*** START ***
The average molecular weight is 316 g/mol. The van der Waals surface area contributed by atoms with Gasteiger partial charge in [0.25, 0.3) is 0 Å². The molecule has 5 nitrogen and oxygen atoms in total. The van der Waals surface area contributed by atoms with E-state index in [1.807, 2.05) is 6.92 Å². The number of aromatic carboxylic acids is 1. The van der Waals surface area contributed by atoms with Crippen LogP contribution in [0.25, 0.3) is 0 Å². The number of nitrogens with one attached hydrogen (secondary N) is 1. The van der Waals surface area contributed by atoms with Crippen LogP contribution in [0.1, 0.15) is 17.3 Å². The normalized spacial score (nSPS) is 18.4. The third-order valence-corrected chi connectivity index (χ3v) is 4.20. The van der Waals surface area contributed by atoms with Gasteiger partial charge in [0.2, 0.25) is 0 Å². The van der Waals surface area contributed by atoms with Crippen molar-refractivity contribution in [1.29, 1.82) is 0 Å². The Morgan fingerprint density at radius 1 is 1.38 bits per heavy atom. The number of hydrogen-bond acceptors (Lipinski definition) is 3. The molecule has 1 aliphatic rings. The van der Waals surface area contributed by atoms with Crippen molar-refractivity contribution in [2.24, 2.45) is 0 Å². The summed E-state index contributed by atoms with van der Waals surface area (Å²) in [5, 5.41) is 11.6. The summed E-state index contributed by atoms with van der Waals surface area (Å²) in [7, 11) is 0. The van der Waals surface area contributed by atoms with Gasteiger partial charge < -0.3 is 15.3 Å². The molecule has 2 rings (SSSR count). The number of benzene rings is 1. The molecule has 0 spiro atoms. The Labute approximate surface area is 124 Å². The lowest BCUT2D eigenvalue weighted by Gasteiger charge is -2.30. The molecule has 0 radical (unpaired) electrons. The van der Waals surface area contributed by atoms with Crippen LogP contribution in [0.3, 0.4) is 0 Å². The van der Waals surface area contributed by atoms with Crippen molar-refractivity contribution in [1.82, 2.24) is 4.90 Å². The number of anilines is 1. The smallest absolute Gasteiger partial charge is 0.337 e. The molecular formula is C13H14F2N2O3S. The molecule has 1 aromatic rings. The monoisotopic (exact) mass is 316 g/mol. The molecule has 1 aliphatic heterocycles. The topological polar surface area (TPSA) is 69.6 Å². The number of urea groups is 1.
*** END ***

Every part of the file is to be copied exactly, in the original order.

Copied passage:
The average molecular weight is 316 g/mol. The van der Waals surface area contributed by atoms with Gasteiger partial charge in [0.25, 0.3) is 0 Å². The molecule has 5 nitrogen and oxygen atoms in total. The van der Waals surface area contributed by atoms with E-state index in [1.807, 2.05) is 6.92 Å². The number of aromatic carboxylic acids is 1. The van der Waals surface area contributed by atoms with Crippen LogP contribution in [0.25, 0.3) is 0 Å². The number of nitrogens with one attached hydrogen (secondary N) is 1. The van der Waals surface area contributed by atoms with Crippen LogP contribution in [0.1, 0.15) is 17.3 Å². The normalized spacial score (nSPS) is 18.4. The third-order valence-corrected chi connectivity index (χ3v) is 4.20. The van der Waals surface area contributed by atoms with Gasteiger partial charge in [0.2, 0.25) is 0 Å². The van der Waals surface area contributed by atoms with Crippen molar-refractivity contribution in [1.29, 1.82) is 0 Å². The Morgan fingerprint density at radius 1 is 1.38 bits per heavy atom. The number of hydrogen-bond acceptors (Lipinski definition) is 3. The molecule has 1 aliphatic rings. The van der Waals surface area contributed by atoms with Crippen molar-refractivity contribution in [2.24, 2.45) is 0 Å². The summed E-state index contributed by atoms with van der Waals surface area (Å²) in [5, 5.41) is 11.6. The summed E-state index contributed by atoms with van der Waals surface area (Å²) in [7, 11) is 0. The van der Waals surface area contributed by atoms with Gasteiger partial charge < -0.3 is 15.3 Å². The molecule has 2 rings (SSSR count). The number of benzene rings is 1. The molecule has 0 spiro atoms. The Labute approximate surface area is 124 Å². The lowest BCUT2D eigenvalue weighted by Gasteiger charge is -2.30. The molecule has 0 radical (unpaired) electrons. The van der Waals surface area contributed by atoms with Crippen LogP contribution in [0.3, 0.4) is 0 Å². The van der Waals surface area contributed by atoms with Crippen molar-refractivity contribution in [1.82, 2.24) is 4.90 Å². The number of anilines is 1. The smallest absolute Gasteiger partial charge is 0.337 e. The molecular formula is C13H14F2N2O3S. The molecule has 1 aromatic rings. The monoisotopic (exact) mass is 316 g/mol. The molecule has 1 aliphatic heterocycles. The topological polar surface area (TPSA) is 69.6 Å². The number of urea groups is 1.